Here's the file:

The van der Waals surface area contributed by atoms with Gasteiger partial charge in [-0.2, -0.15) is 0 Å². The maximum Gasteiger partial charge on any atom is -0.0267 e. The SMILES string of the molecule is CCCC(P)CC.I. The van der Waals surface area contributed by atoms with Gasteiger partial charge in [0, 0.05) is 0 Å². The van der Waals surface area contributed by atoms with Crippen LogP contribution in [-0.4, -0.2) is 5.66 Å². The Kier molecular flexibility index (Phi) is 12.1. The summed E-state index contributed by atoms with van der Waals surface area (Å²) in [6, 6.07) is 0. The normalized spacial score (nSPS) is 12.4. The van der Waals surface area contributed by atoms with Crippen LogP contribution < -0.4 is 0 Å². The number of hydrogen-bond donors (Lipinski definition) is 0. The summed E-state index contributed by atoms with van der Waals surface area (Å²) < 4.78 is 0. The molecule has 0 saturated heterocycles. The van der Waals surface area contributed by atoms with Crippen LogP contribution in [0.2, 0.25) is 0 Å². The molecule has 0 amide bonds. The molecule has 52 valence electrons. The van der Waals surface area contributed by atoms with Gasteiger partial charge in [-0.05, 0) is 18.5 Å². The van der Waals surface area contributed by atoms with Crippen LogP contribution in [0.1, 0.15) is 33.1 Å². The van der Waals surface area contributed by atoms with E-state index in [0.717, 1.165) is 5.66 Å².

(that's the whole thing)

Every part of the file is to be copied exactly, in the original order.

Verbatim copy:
The van der Waals surface area contributed by atoms with Gasteiger partial charge in [-0.2, -0.15) is 0 Å². The maximum Gasteiger partial charge on any atom is -0.0267 e. The SMILES string of the molecule is CCCC(P)CC.I. The van der Waals surface area contributed by atoms with Gasteiger partial charge in [0, 0.05) is 0 Å². The van der Waals surface area contributed by atoms with Crippen LogP contribution in [-0.4, -0.2) is 5.66 Å². The Kier molecular flexibility index (Phi) is 12.1. The summed E-state index contributed by atoms with van der Waals surface area (Å²) in [6, 6.07) is 0. The normalized spacial score (nSPS) is 12.4. The van der Waals surface area contributed by atoms with Crippen LogP contribution < -0.4 is 0 Å². The number of hydrogen-bond donors (Lipinski definition) is 0. The summed E-state index contributed by atoms with van der Waals surface area (Å²) < 4.78 is 0. The molecule has 0 saturated heterocycles. The van der Waals surface area contributed by atoms with Crippen LogP contribution in [0.2, 0.25) is 0 Å². The molecule has 0 amide bonds. The molecule has 52 valence electrons. The van der Waals surface area contributed by atoms with Gasteiger partial charge in [-0.05, 0) is 18.5 Å². The van der Waals surface area contributed by atoms with Crippen LogP contribution in [0.1, 0.15) is 33.1 Å². The van der Waals surface area contributed by atoms with E-state index in [0.717, 1.165) is 5.66 Å².